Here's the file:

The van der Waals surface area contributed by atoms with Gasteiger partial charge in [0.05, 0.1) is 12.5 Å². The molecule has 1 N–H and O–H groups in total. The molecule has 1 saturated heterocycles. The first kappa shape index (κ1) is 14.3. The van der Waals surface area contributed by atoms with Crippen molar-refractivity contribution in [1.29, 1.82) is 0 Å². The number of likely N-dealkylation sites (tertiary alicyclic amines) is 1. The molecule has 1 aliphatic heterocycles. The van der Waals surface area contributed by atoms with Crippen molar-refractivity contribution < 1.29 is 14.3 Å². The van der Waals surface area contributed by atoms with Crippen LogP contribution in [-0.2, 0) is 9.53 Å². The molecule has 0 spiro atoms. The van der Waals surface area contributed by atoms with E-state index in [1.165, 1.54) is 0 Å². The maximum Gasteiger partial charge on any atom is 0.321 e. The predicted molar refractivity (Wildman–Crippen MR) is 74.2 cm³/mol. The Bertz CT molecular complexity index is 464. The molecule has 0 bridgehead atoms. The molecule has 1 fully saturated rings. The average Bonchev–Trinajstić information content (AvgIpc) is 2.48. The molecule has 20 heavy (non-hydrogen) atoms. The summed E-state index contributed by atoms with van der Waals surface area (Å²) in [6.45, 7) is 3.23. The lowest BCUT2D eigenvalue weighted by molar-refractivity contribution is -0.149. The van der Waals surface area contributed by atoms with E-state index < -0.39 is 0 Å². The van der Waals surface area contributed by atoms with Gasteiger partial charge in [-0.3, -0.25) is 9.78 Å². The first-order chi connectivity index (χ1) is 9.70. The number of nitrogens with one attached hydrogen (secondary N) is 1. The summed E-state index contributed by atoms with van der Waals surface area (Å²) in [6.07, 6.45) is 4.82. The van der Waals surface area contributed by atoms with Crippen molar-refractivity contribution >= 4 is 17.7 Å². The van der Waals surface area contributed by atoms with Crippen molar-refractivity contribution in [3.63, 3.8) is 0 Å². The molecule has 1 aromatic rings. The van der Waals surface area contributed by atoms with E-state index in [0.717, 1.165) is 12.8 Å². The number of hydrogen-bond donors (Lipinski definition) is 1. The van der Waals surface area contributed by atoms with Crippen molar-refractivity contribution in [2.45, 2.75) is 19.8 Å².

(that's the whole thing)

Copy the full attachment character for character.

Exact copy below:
The van der Waals surface area contributed by atoms with Gasteiger partial charge in [0.05, 0.1) is 12.5 Å². The molecule has 1 N–H and O–H groups in total. The molecule has 1 saturated heterocycles. The first kappa shape index (κ1) is 14.3. The van der Waals surface area contributed by atoms with Crippen molar-refractivity contribution in [1.29, 1.82) is 0 Å². The number of likely N-dealkylation sites (tertiary alicyclic amines) is 1. The molecule has 1 aliphatic heterocycles. The van der Waals surface area contributed by atoms with Crippen molar-refractivity contribution < 1.29 is 14.3 Å². The van der Waals surface area contributed by atoms with Crippen LogP contribution in [-0.2, 0) is 9.53 Å². The molecule has 0 spiro atoms. The van der Waals surface area contributed by atoms with E-state index in [1.165, 1.54) is 0 Å². The maximum Gasteiger partial charge on any atom is 0.321 e. The predicted molar refractivity (Wildman–Crippen MR) is 74.2 cm³/mol. The Bertz CT molecular complexity index is 464. The molecule has 0 bridgehead atoms. The molecule has 1 fully saturated rings. The average Bonchev–Trinajstić information content (AvgIpc) is 2.48. The molecule has 20 heavy (non-hydrogen) atoms. The summed E-state index contributed by atoms with van der Waals surface area (Å²) in [6.45, 7) is 3.23. The lowest BCUT2D eigenvalue weighted by molar-refractivity contribution is -0.149. The van der Waals surface area contributed by atoms with E-state index < -0.39 is 0 Å². The van der Waals surface area contributed by atoms with Gasteiger partial charge in [-0.3, -0.25) is 9.78 Å². The first-order chi connectivity index (χ1) is 9.70. The number of nitrogens with one attached hydrogen (secondary N) is 1. The summed E-state index contributed by atoms with van der Waals surface area (Å²) in [6.07, 6.45) is 4.82. The van der Waals surface area contributed by atoms with Crippen molar-refractivity contribution >= 4 is 17.7 Å². The van der Waals surface area contributed by atoms with Crippen molar-refractivity contribution in [3.63, 3.8) is 0 Å². The molecule has 1 aromatic rings. The van der Waals surface area contributed by atoms with E-state index in [0.717, 1.165) is 12.8 Å². The number of hydrogen-bond donors (Lipinski definition) is 1. The van der Waals surface area contributed by atoms with Crippen molar-refractivity contribution in [2.45, 2.75) is 19.8 Å².